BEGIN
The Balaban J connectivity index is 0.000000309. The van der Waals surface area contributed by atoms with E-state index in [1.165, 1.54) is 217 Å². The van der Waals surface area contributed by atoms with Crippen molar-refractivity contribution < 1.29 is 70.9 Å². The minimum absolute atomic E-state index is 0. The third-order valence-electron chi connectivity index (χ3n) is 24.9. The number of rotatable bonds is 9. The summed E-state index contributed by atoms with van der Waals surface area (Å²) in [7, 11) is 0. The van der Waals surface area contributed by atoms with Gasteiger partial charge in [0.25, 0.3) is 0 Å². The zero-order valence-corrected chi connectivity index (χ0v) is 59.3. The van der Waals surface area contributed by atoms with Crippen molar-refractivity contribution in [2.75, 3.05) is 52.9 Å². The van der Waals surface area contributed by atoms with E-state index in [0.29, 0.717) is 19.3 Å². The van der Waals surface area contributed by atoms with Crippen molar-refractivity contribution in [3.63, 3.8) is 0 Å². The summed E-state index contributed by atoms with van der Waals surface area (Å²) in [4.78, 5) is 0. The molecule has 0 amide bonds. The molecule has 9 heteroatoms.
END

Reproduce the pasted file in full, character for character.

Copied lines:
The Balaban J connectivity index is 0.000000309. The van der Waals surface area contributed by atoms with E-state index in [1.165, 1.54) is 217 Å². The van der Waals surface area contributed by atoms with Crippen molar-refractivity contribution < 1.29 is 70.9 Å². The minimum absolute atomic E-state index is 0. The third-order valence-electron chi connectivity index (χ3n) is 24.9. The number of rotatable bonds is 9. The summed E-state index contributed by atoms with van der Waals surface area (Å²) in [7, 11) is 0. The van der Waals surface area contributed by atoms with Gasteiger partial charge in [0.25, 0.3) is 0 Å². The zero-order valence-corrected chi connectivity index (χ0v) is 59.3. The van der Waals surface area contributed by atoms with Crippen molar-refractivity contribution in [2.75, 3.05) is 52.9 Å². The van der Waals surface area contributed by atoms with E-state index in [0.29, 0.717) is 19.3 Å². The van der Waals surface area contributed by atoms with Crippen molar-refractivity contribution in [3.63, 3.8) is 0 Å². The summed E-state index contributed by atoms with van der Waals surface area (Å²) in [4.78, 5) is 0. The molecule has 0 amide bonds. The molecule has 9 heteroatoms.